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More on being “isolated” from the eurozone car crash

“Yes indeed, Britain is on the outside: left out of this idyll of anti-competitive regulation and tax harmonisation. I can remember when the greatest Eurosceptic nightmare was a “United States of Europe”. They should be so lucky. The United States of America has nothing like this ferociously imposed central control over the budgets of its member states. Nor does it require tax harmonisation among them. The states of the American union have independent tax systems: apart from federal income tax, the taxes that US citizens pay are determined by the states they are in. Some of those states have high property and death taxes – others (like Nevada, where the revenue from gambling pays for almost everything) have low ones. Some have sales taxes and specific duties which others do not. Hence the great American tradition of driving across state lines in order to buy cheaper alcohol.”

Janet Daley.

5 comments to More on being “isolated” from the eurozone car crash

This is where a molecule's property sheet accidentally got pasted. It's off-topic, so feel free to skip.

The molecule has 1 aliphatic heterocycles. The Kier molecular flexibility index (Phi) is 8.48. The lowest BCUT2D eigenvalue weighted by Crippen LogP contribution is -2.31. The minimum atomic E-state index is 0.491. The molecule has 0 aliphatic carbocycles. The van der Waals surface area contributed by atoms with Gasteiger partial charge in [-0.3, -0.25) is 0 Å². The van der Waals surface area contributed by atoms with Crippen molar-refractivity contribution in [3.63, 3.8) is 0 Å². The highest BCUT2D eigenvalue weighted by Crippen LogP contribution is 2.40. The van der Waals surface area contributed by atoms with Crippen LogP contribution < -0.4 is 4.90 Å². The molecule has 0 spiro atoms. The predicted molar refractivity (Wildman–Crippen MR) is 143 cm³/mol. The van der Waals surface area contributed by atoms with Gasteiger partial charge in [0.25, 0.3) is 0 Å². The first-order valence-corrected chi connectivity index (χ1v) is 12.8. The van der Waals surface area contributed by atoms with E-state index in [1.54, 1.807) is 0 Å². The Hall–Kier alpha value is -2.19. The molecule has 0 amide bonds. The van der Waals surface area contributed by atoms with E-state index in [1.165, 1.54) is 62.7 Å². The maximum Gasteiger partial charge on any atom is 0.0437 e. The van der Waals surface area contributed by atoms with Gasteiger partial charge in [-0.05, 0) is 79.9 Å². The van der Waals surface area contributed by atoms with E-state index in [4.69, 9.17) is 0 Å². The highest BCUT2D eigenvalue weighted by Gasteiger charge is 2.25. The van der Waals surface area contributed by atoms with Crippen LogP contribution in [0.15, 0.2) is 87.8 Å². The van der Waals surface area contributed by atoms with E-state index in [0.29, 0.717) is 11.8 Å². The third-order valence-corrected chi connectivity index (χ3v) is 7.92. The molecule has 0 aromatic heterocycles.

• Gareth

    What they are doing is positioning the EU trading bloc as ‘competitive’ versus other trading blocs to attract foreign business at the expense of existing businesses already here and at the expense of internal competition – the benefits of harmonisation mean you can set up anywhere on the continent.

    Internal competition and innovation is being stifled by the very policies the EU claims will promote competition and innovation. If everyone is regulated and subsidised onto a level playing field there is little incentive to prosper.

  • Rob H

    Which provokes the image of a future where the UK is the beneficiary of Alchohol tourists from France, Belgium and Holland booze cruising over to buy their Chilean Christmas plonk!

  • Bad analogy, though, obviously. It’s true enough that US states don’t have tax harmony imposed on them, but then the federal cut of any citizen’s tax bill is the lion’s share. And since the Commerce Clause can be interpreted to mean almost anything (though that may be about to change), the Feds have the power to harmonize any taxes they feel like harmonizing. Not to mention, states depend on federal subsidies in practice, and the Federal Government frequently attaches conditions to receipt of said subsidies that interfere heavily with an individual state’s ability to set policy. Europe enthusiasts would be thrilled if the EU had as much power over its member states as Washington does over US states.

  • Thomas

    When I came to Delaware I thought I had arrived in the Land Of The Alcoholics, so big were the liquor stores. But no, it’s just the screwed-up liquor laws in Pennsylvania and New Jersey. Also, we have no sales tax here.

  • lucklucky

    UK is also hyper regulated. US too. I don’t think anyone can say my side is better. They are all (EU, UK, US) awful like we see by the economic situation.